Aristide Maillol (1861-1944)
Aristide Maillol (1861-1944)
Aristide Maillol (1861-1944)
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Aristide Maillol (1861-1944)
5 More
Aristide Maillol (1861-1944)

Petite Flore nue

Aristide Maillol (1861-1944)
Petite Flore nue
signed with monogram (on the top of the base); numbered and inscribed with foundry mark '3/6 A. BINGEN et COSTENOBLE Fondeur Paris.' (on the back of the base)
bronze with brown patina
Height: 25 ½ in. (64.6 cm.)
Conceived in 1907; this bronze version cast by 1913
Dina Vierny, Paris.
Jeffrey H. Loria & Co., New York (acquired from the above, 2002).
Acquired from the above by the present owner, January 2003.
W. George, Aristide Maillol et l'âme de la sculpture, Neuchâtel, 1977, pp. 146 and 246 (another cast illustrated, p. 166).
Further details
The late Dina Vierny confirmed the authenticity of this work.
Sale room notice
This Lot is Withdrawn.

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Lot Essay

Petite Flore nue is Maillol’s sensual tribute to Flora, the ancient Roman goddess of spring and flowers. Conceived in 1907, this work foreshadows the large Flore from 1911, commissioned by Ivan Abramovich Morosov as part of a group of figures to represent the four seasons. Flore stands unmoving, yet graceful and dignified. As the depiction of female perfection, she demonstrates Maillol’s refined, sumptuous vision of nature. According to Linda K. Kramer, "Flora nevertheless contains something of a young woman from Banyuls. Her head is based on that of young girl Maillol saw on the street, which he modeled in clay as she passed by" (Aristide Maillol: Pioneer of Modern Sculpture, Ph.D. Diss., New York University, 2000, p. 157). Flore is an example of Maillol's efforts to fuse earthly sensuality with the formal stylistic motifs of the ancient world and his Mediterranean heritage. Representing the natural world, springtime, regeneration and fecundity, Flora was a favorite allegorical subject for many artists, who took her to represent the beneficence of creativity. Maillol envisioned in her attributes a conception of woman as the very embodiment of nature in its totality.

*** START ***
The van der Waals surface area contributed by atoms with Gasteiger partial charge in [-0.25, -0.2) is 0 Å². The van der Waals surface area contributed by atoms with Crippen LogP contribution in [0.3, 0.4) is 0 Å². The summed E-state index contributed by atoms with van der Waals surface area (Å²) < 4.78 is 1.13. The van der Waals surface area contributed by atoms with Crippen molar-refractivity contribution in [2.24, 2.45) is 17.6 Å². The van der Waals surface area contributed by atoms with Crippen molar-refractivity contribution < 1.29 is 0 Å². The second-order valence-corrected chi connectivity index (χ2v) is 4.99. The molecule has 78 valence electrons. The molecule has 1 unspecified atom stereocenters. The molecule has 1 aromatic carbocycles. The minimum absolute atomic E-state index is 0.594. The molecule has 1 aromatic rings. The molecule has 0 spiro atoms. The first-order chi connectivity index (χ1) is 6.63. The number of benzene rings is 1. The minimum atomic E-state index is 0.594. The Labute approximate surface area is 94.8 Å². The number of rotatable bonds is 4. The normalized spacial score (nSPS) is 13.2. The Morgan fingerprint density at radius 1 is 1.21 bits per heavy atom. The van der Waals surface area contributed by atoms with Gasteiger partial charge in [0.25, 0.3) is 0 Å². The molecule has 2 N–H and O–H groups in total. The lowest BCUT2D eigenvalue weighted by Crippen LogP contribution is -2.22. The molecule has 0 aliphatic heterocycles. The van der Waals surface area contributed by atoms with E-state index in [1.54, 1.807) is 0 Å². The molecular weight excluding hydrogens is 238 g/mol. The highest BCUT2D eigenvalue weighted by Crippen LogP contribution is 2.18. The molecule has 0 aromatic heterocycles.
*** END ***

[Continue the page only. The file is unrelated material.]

During this period, Maillol was greatly influenced by Paul Gauguin, who had recently exhibited his carvings from his Oceanic journeys and who introduced Maillol to the expressive power inherent in working directly with original materials. With the exception of Maillol, most of his generation of artists, including Charles Despiau and Emile-Antoine Bourdelle, had worked as assistants to Auguste Rodin and had adopted various academic transfer techniques popular with Western sculptors in preference to direct carving. Maillol, however, considered himself a craftsman and, as such, saw no distinction between art and craft. Thus there was no discontinuity between artist and medium nor a distinction between the conception and execution.
John Rewald has observed that “To celebrate the human body, particularly the feminine body, seems to have been Maillol's only aim. He did this in a style from which all grandiloquence is absent, a style almost earthbound and grave. The absence of movement, however, is compensated by a tenderness and charm distinctively his own; and while all agitation is foreign to his art, there is in his work, especially in his small statuettes, such quiet grace and such warm feeling that they never appear inanimate. He has achieved a peculiar balance between a firmness of forms which appear eternal and a sensitivity of expression—even sensuousness—which seems forever quivering and alive” (exh. cat., Aristide Maillol, Rosenberg & Co., New York, 1958, pp. 6-7).

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